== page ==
The diaphragm is a muscle that separates the chest from the abdomen and plays a very important role in breathing. When the diaphragm contacts (either automatically or through voluntary effort), air is drawn into the lungs, and when it relaxes, air is expelled.
In addition to its role in respiration, it is involved in coughing, vomiting, and even in defecation and childbirth. Medical conditions involving the diaphragm can range from minor concerns, such as hiccups, to Hiatal hernias, to paralysis (partial or total) caused by a number of underlying problems. Let's look at the structure and function of the diaphragm in greater detail, followed by the most important conditions affecting this structure. The diaphragm can be seen as being divided into two halves, or “Hemi-diaphragms.” (Hemi is a word that means half.) Each side of the diaphragm is supplied by a nerve (the left phrenic nerve and the right phrenic nerve) which control the muscle. The begin in the (nerves exiting the spinal cord in the neck) which carries nerves that begin in the C3 to C5 nerve roots (nerves arising near the neck by the 3 rd through 5 th cervical vertebrae). Conditions that affect these nerves anywhere along their course, from the vertebrae in the neck to where they insert in the diaphragm, can result in paralysis of the muscle. When the in the region through which the esophagus passes through the diaphragm, this is called a.
A hiatal hernia allows the lower esophagus and sometimes the stomach to pass from the abdominal cavity into the chest cavity. This, in turn, can result in leading to heartburn and indigestion. There are a number of conditions that can result in weakness of the diaphragm and, including increased pressure in the abdomen (from obesity or pregnancy), or straining (such as with heavy lifting, coughing, or having a bowel movement). Smoking increases the risk, as do some genetic conditions such as. From compression due to a tumor pressing on the phrenic nerve in the chest (such as with lung cancer) or near the cervical spine or brainstem. From damage to the phrenic nerve during surgery, such as during coronary artery bypass surgery, esophageal surgery, and others. From trauma to the chest cavity or anywhere along the distribution of the nerve.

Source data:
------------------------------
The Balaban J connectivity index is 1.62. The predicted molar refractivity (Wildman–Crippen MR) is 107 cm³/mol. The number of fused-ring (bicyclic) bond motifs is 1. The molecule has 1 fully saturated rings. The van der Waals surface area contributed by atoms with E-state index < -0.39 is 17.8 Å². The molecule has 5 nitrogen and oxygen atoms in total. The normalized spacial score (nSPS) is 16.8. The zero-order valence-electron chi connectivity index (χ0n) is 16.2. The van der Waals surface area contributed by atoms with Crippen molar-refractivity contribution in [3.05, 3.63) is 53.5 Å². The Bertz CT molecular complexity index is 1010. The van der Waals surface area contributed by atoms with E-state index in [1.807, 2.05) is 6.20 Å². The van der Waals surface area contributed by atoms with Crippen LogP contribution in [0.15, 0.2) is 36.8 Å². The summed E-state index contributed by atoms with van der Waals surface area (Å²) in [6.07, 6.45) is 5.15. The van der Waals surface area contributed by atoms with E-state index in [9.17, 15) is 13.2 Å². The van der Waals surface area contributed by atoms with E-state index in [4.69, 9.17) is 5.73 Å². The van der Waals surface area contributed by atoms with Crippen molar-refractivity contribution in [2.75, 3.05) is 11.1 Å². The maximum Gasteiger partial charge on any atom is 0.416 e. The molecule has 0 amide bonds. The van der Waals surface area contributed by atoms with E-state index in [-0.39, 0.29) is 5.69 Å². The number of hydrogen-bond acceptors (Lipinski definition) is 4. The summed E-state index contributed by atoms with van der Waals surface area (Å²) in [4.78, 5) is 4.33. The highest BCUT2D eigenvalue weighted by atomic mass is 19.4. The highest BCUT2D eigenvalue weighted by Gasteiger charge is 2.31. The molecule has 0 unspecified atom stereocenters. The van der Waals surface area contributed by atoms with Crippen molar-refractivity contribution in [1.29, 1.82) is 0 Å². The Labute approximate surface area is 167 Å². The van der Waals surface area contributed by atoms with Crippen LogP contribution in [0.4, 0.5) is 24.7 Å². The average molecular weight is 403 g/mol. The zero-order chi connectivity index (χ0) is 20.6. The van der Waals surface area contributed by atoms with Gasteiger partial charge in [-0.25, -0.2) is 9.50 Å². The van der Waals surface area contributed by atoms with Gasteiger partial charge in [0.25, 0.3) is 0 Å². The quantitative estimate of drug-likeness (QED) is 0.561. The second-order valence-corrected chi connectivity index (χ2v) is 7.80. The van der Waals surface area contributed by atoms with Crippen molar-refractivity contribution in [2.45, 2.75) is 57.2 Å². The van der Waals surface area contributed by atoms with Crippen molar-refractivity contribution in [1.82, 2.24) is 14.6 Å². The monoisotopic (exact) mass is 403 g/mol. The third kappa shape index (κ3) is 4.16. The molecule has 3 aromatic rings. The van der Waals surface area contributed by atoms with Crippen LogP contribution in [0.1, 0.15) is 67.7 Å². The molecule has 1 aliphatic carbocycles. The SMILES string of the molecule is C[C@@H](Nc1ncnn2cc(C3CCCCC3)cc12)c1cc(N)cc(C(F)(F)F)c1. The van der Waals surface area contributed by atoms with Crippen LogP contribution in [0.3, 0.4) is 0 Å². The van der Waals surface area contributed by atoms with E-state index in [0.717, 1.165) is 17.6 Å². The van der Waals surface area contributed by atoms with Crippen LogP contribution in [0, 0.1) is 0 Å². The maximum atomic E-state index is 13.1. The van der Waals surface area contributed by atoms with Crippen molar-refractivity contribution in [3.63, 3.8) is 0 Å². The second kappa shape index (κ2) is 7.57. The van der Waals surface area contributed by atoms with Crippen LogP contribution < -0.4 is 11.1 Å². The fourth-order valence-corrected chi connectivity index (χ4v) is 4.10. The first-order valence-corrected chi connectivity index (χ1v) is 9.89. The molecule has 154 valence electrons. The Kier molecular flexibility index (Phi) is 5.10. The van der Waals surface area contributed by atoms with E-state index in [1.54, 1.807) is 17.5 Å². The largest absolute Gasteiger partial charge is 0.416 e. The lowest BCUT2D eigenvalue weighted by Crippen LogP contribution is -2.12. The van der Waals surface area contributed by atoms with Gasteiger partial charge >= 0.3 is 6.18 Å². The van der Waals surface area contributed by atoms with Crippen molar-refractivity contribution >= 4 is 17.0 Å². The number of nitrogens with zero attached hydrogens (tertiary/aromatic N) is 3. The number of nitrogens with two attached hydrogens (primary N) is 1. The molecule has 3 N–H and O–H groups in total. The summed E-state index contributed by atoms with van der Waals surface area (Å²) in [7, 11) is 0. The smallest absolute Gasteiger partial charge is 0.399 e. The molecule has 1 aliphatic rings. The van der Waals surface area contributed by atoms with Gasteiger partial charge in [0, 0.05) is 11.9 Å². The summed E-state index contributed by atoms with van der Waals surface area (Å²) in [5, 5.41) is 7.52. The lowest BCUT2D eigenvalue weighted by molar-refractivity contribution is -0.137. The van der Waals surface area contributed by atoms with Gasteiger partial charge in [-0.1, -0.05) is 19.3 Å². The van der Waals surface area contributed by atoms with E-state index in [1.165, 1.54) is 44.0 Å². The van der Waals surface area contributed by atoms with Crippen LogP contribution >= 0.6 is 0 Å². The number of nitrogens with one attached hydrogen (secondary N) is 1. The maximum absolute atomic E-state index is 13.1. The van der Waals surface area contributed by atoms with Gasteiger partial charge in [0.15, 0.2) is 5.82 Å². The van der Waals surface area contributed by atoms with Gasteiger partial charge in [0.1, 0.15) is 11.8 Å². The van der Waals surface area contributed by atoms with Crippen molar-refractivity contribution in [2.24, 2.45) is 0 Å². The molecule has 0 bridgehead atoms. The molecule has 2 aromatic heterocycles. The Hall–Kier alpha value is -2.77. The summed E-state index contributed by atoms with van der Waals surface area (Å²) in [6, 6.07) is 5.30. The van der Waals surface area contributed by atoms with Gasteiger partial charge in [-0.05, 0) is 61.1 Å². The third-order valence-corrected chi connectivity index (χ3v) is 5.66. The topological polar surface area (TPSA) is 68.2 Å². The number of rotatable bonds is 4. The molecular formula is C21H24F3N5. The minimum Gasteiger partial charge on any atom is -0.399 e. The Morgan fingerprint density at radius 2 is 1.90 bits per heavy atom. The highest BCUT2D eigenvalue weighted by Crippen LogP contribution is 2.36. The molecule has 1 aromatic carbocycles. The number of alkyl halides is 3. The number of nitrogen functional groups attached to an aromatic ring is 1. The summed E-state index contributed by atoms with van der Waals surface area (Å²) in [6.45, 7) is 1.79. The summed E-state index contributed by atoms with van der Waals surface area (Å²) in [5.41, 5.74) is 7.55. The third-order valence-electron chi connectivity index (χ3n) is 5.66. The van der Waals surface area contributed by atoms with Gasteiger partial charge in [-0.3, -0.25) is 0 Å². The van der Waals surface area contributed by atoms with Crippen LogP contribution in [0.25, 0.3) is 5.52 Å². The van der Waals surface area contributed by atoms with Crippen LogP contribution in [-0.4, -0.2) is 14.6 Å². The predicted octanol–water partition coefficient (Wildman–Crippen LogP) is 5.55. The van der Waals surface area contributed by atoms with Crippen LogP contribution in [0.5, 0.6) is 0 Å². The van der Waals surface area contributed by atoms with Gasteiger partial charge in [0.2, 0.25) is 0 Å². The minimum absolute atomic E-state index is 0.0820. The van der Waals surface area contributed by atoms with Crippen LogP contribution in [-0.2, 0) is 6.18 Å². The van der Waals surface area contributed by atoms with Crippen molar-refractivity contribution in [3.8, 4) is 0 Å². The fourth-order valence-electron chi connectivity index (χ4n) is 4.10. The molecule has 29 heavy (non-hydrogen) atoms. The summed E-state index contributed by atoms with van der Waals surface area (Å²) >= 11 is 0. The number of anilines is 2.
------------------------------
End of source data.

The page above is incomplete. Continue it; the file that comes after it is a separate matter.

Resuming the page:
Manual Muscle Testing Of Diaphragm Pain
From neurological conditions such as, and. Infections: Viral infections such as HIV, West Nile, and much more commonly in the past, polio, as well as bacterial infections such as Lyme disease.